Dive into the world of watercolours

Local workshop hopes to foster creativity with every brush stroke.

Luanne Dominix, a professional watercolour artist, drawing watercolour painting of trees.
Luanne Dominix is the instructor of the watercolour workshop. She says if she can enjoy watercolour painting, others can too. (Submitted Photo)

Clifton Tam

The Anna Templeton Centre are offering three-hour watercolour workshops on Nov. 4 and Dec. 2.

It is open to adults who are interested in watercolour painting. The cost is $48 with everything supplied and all skill levels are welcomed. More details can be found on its website.

Meghan Fahey, a program and marketing coordinator at Anna Templeton Centre, says she hopes workshops like this will help to foster more creativity in the community.

While the November course is already sold out, there are still openings for the workshop on Dec. 2.

“A lot of people are afraid to take a class because they’re afraid they won’t be excellent right away,” Fahey said. “And that’s the whole point of learning, nobody is ever an expert from day one.”

Luanne Dominix, the instructor of the watercolour workshop, says ‘negative painting’ is a fun technique for people who try watercolour for their first time.

“Negative painting is instead of painting the object, you paint everything but the object,” Dominix said. “This creates light and depth in paintings.”

It is a new tool to have in your toolbelt, says Dominix.

“Being specific really gives confidence to the new artists,” Dominix said of critiquing someone’s work..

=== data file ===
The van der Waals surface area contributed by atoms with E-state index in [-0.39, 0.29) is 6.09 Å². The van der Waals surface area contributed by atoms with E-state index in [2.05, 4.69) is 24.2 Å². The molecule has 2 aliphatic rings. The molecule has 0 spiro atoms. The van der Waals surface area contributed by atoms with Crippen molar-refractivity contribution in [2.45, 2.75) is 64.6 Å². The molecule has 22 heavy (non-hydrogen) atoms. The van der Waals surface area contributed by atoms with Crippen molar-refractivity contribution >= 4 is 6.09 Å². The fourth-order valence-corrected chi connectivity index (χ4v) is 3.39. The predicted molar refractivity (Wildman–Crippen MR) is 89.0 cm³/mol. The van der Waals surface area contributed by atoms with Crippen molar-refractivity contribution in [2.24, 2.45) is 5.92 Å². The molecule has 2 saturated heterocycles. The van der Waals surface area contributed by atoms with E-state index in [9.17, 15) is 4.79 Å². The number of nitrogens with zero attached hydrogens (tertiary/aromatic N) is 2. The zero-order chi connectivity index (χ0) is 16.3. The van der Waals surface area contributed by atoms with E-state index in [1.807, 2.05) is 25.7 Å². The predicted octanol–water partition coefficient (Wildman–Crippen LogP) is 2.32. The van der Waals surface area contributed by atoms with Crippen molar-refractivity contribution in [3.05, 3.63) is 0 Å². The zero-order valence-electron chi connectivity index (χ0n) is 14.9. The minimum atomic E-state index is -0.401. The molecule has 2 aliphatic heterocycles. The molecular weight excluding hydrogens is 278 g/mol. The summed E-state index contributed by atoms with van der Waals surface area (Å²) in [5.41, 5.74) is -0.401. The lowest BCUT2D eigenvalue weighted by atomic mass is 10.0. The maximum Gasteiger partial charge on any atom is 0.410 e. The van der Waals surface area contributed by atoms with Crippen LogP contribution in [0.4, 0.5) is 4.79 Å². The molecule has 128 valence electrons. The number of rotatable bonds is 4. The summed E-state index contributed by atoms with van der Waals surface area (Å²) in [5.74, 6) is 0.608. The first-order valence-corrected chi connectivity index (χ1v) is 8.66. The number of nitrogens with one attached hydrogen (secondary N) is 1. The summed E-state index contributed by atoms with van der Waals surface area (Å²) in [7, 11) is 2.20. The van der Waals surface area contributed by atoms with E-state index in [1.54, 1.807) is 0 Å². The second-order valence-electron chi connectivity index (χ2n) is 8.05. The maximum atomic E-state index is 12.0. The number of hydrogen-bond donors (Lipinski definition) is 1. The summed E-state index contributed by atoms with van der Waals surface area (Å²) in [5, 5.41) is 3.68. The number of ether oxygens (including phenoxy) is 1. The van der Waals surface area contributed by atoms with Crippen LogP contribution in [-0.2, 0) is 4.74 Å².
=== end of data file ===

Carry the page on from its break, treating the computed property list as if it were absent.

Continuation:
“You don’t just say, ‘oh, I really like your painting.’ You specifically say, ‘I really like your brushstrokes here, or, I like the colours you chose.’”

Cleanliness has no place in art, she says.

“You have to get messy.”

She hopes every participant can have a final painting to bring home and be proud of.

“Creating gives people a sense of accomplishment,” Dominix said. “And that’s what I hope they’ll feel at the end of the workshop on Saturday.”

She enjoys teaching workshops like this and loves to see the uniqueness and diversity in people’s painting.

“They don’t have to paint exactly what I’m painting.” said Dominix. “I will show them how they can make changes to create their own artistic vision.”

Experimenting is the most important thing, she says, it is all about having fun with art.

“People are so afraid to make mistakes. But mistakes are where the art comes from. That’s where the beauty is.”

About the Author

About Clifton Tam 18 Articles
Clifton Tam is a student journalist studying at the College of the North Atlantic. He loves sharing stories related to people’ lives.

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